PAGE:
Medicine & USMLE

Propofol

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Neuro Drugs
  1. Levodopa, Carbidopa
  2. Levetiracetam
  3. Valproic Acid
  4. Anticholinergic Syndrome
  5. Cholinergic Crisis
  6. Benztropine / Trihexyphenidyl
  7. Lidocaine
  8. Pyridostigmine, Neostigmine, Edrophonium
  9. Naltrexone
  10. Pregabalin
  11. Scopolamine
  12. Phenytoin
  13. Ethosuximide
  14. Succinylcholine
  15. Opioids
  16. Memantine
  17. Halothane / Flurane
  18. Donepezil
  19. Propofol
  20. Ergotamine
  21. Triptans
  22. Selegiline / Rasagiline
  23. Entacapone / Tolcapone
  24. Gabapentin
  25. Lamotrigine
  26. Carbamazepine
  27. Ramelteon

Summary

Propofol is a drug that is often used as a general anesthetic during surgery, but is also used for its sedative effects in the ICU setting. Notably, the drug can slow down both the respiratory and cardiovascular systems, causing respiratory depression, a low blood pressure, and a slow heart rate. As the nurse, be sure to closely monitor these vital signs and notify the provider if they fall below a normal range.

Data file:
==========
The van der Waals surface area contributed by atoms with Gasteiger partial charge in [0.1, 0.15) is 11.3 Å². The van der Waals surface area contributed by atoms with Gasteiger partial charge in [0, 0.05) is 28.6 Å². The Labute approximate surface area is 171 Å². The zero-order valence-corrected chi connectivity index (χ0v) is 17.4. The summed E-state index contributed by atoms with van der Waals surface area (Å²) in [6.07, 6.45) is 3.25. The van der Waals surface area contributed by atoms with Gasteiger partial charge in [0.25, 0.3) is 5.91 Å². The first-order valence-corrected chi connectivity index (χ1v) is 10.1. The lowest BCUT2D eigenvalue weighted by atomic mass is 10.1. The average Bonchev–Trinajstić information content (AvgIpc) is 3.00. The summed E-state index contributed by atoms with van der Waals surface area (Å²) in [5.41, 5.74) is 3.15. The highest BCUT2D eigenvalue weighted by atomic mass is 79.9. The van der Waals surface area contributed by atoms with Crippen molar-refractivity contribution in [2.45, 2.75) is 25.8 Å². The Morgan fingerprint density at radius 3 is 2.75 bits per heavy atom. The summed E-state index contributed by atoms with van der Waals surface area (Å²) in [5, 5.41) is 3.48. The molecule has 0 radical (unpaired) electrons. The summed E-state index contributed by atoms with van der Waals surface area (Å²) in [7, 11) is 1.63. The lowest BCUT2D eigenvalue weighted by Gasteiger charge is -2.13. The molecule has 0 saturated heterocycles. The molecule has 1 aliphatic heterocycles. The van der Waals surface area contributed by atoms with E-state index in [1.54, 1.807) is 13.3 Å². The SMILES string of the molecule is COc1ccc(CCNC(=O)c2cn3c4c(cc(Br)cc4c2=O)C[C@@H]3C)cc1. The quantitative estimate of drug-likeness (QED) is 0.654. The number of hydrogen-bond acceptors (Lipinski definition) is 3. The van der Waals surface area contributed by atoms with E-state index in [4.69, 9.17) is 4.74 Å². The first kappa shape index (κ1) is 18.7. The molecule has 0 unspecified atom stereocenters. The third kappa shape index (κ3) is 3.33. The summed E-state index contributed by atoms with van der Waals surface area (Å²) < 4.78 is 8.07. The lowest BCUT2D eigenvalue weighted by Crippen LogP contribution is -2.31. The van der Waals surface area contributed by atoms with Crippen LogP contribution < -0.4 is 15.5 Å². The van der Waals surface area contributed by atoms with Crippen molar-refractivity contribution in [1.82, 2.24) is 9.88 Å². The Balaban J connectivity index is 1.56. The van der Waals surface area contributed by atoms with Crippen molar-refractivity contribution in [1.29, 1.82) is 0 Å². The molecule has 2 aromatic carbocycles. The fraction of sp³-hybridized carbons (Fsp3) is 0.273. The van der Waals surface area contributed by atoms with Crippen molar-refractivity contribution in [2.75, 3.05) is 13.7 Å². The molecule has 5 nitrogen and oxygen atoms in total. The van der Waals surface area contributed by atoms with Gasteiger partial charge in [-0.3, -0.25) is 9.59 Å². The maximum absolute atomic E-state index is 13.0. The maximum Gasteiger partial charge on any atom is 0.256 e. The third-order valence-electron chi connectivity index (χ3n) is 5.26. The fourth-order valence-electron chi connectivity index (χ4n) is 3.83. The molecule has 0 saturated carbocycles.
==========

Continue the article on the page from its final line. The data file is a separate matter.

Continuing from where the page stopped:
Key Points

  • Propofol (Diprivan)
    • Mechanism
      • Non-barbiturate Sedative
        • Binds to GABA receptors to depress the CNS
      • Administered via IV
    • Clinical Use
      • Sedation / Anesthesia
        • Used to keep ventilated patients sedated
        • Used as part of an anesthetic regimen
    • Side Effects and Adverse Reactions
      • Respiratory depression
        • Closely monitor respiratory rate, which should be at least 12 breaths per minute
      • Cardiovascular depression
        • Hypotension and bradycardia
        • Closely monitor heart rate and blood pressure
      • Increased Risk For Bacterial infection
        • Propofol supports microbial growth
      • Propofol Infusion Syndrome (PRIS)
        • Rare, but extremely dangerous
        • Associated with prolonged high doses
        • Metabolic acidosis, cardiac arrhythmias, hyperkalemia, lipemia, hepatomegaly, acute kidney injury